For example, Paris’ famous monument Arc de Triomphe is a roundabout. It is much bigger than the Sunehri Bagh Masjid and is an intersection of 12 major roads of the metropolis. The Arc receives more than 1.7 million visitors every year – a number much higher than the humble 1000 people using the Sunehri Bagh Masjid weekly. 

This simple comparison and many other examples that you can find, tell us two things – one, that heavy traffic around a monumental roundabout is not a threat and traffic can flow with the right design of streets and two, that pedestrian access can also be managed safely around such monuments. These monuments can form the basis for a solution to the problem that the mosque apparently poses. 

Very practical, and implementable solutions are present in close vicinity to the Masjid as well. 

Lutyen’s Delhi has many underpasses – the most recent ones built at the Janpath and India Gate crossings. Underpasses are a safe and convenient solution for pedestrians to cross the busiest of roads and streets and the footpaths of Lutyen’s Delhi provide plenty of space to build underpasses at this site. Another option can be footover bridges. But since footover bridges can interfere with the aesthetics of the surrounding, underpasses seem to be a good viable alternative for pedestrians to access the Masjid without hindering the movement of traffic. Pedestrian crossings operated through traffic lights are also an option.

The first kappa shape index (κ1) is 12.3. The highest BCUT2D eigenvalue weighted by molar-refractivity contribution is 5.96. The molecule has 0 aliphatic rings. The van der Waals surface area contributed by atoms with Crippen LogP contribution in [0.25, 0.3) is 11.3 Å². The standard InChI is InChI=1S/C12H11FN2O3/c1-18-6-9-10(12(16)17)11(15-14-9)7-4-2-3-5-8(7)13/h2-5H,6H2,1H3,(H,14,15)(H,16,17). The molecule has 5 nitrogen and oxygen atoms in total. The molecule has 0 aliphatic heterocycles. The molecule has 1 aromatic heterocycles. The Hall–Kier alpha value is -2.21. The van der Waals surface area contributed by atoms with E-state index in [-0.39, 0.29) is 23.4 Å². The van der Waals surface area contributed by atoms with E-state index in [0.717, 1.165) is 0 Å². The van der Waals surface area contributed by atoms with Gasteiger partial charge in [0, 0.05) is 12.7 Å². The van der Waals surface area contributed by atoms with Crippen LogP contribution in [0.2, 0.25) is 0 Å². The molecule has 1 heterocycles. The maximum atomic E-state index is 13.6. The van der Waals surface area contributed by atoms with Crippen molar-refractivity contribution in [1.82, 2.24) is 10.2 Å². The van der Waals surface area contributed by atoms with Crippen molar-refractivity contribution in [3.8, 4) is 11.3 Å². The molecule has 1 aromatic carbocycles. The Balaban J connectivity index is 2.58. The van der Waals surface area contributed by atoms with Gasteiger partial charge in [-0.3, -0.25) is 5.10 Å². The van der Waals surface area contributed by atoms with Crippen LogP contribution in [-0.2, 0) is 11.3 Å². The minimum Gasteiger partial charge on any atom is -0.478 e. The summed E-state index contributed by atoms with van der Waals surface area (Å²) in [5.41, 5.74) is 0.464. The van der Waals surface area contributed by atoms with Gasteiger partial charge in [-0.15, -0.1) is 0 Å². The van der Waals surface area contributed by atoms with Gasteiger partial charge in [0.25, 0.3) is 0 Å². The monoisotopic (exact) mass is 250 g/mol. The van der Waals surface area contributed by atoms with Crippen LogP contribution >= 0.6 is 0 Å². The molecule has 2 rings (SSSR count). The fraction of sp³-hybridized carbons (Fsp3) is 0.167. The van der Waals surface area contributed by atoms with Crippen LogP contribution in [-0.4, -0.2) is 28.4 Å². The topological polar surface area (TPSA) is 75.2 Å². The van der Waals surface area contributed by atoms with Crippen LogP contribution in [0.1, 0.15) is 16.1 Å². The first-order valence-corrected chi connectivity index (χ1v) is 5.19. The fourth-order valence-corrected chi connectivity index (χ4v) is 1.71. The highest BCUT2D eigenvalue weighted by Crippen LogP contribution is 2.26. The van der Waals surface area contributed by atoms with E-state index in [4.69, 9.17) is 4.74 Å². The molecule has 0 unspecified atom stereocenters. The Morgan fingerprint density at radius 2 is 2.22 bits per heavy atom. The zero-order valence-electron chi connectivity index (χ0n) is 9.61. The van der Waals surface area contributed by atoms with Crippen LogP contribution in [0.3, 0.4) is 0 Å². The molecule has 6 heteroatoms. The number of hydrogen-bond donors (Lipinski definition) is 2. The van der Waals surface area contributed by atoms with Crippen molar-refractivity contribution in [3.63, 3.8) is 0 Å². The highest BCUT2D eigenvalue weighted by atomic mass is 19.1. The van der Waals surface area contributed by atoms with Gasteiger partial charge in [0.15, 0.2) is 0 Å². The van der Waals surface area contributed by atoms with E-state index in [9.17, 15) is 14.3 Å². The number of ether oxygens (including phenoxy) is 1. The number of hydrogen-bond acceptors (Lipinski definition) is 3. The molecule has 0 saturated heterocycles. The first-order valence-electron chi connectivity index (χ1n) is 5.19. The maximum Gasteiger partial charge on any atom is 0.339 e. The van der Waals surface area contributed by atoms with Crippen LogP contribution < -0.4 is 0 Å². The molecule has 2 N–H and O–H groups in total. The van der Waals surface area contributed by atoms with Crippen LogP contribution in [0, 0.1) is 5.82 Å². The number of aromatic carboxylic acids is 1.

All of these solutions will not only facilitate safe movement of people visiting the mosque but will make for an overall safer environment for the commuters of the Delhi Metro station at Udyog Bhavan as well. 

The writer is an Architect and Indira Gandhi Radhakrishnan Graduate Scholar studying South Asia at University of Oxford. The article has excerpts from his letter sent to the NDMC on December 29, 2023, in response to a public notice.